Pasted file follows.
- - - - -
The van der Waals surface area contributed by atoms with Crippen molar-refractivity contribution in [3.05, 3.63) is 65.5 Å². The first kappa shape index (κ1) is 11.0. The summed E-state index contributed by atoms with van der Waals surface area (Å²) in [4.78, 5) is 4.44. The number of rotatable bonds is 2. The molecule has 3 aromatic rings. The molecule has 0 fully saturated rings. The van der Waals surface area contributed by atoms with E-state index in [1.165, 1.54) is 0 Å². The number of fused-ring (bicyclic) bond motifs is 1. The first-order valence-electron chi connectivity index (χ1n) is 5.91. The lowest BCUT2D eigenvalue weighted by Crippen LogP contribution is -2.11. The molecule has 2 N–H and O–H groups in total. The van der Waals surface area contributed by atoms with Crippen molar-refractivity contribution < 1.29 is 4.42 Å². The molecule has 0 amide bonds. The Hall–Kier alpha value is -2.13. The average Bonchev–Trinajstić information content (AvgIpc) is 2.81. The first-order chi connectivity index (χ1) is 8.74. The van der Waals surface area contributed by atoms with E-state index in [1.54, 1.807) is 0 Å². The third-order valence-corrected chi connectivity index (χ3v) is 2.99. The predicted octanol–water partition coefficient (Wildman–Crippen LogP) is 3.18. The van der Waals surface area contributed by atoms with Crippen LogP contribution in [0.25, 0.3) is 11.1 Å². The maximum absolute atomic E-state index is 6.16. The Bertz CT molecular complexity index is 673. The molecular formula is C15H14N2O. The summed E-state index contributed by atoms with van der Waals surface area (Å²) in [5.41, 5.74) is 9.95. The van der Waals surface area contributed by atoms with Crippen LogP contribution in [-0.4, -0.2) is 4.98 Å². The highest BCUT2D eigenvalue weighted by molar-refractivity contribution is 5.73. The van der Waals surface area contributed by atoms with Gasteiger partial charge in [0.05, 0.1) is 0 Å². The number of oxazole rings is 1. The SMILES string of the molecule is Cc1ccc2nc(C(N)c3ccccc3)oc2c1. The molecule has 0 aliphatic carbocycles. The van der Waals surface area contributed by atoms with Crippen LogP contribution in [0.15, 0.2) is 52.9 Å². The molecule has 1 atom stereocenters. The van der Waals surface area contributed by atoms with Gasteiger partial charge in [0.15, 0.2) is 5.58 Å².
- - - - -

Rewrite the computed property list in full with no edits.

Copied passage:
The van der Waals surface area contributed by atoms with Crippen molar-refractivity contribution in [3.05, 3.63) is 65.5 Å². The first kappa shape index (κ1) is 11.0. The summed E-state index contributed by atoms with van der Waals surface area (Å²) in [4.78, 5) is 4.44. The number of rotatable bonds is 2. The molecule has 3 aromatic rings. The molecule has 0 fully saturated rings. The van der Waals surface area contributed by atoms with E-state index in [1.165, 1.54) is 0 Å². The number of fused-ring (bicyclic) bond motifs is 1. The first-order valence-electron chi connectivity index (χ1n) is 5.91. The lowest BCUT2D eigenvalue weighted by Crippen LogP contribution is -2.11. The molecule has 2 N–H and O–H groups in total. The van der Waals surface area contributed by atoms with Crippen molar-refractivity contribution < 1.29 is 4.42 Å². The molecule has 0 amide bonds. The Hall–Kier alpha value is -2.13. The average Bonchev–Trinajstić information content (AvgIpc) is 2.81. The first-order chi connectivity index (χ1) is 8.74. The van der Waals surface area contributed by atoms with E-state index in [1.54, 1.807) is 0 Å². The third-order valence-corrected chi connectivity index (χ3v) is 2.99. The predicted octanol–water partition coefficient (Wildman–Crippen LogP) is 3.18. The van der Waals surface area contributed by atoms with Crippen LogP contribution in [0.25, 0.3) is 11.1 Å². The maximum absolute atomic E-state index is 6.16. The Bertz CT molecular complexity index is 673. The molecular formula is C15H14N2O. The summed E-state index contributed by atoms with van der Waals surface area (Å²) in [5.41, 5.74) is 9.95. The van der Waals surface area contributed by atoms with Crippen LogP contribution in [-0.4, -0.2) is 4.98 Å². The highest BCUT2D eigenvalue weighted by molar-refractivity contribution is 5.73. The van der Waals surface area contributed by atoms with Gasteiger partial charge in [0.05, 0.1) is 0 Å². The number of oxazole rings is 1. The SMILES string of the molecule is Cc1ccc2nc(C(N)c3ccccc3)oc2c1. The molecule has 0 aliphatic carbocycles. The van der Waals surface area contributed by atoms with Crippen LogP contribution in [0.15, 0.2) is 52.9 Å². The molecule has 1 atom stereocenters. The van der Waals surface area contributed by atoms with Gasteiger partial charge in [0.15, 0.2) is 5.58 Å².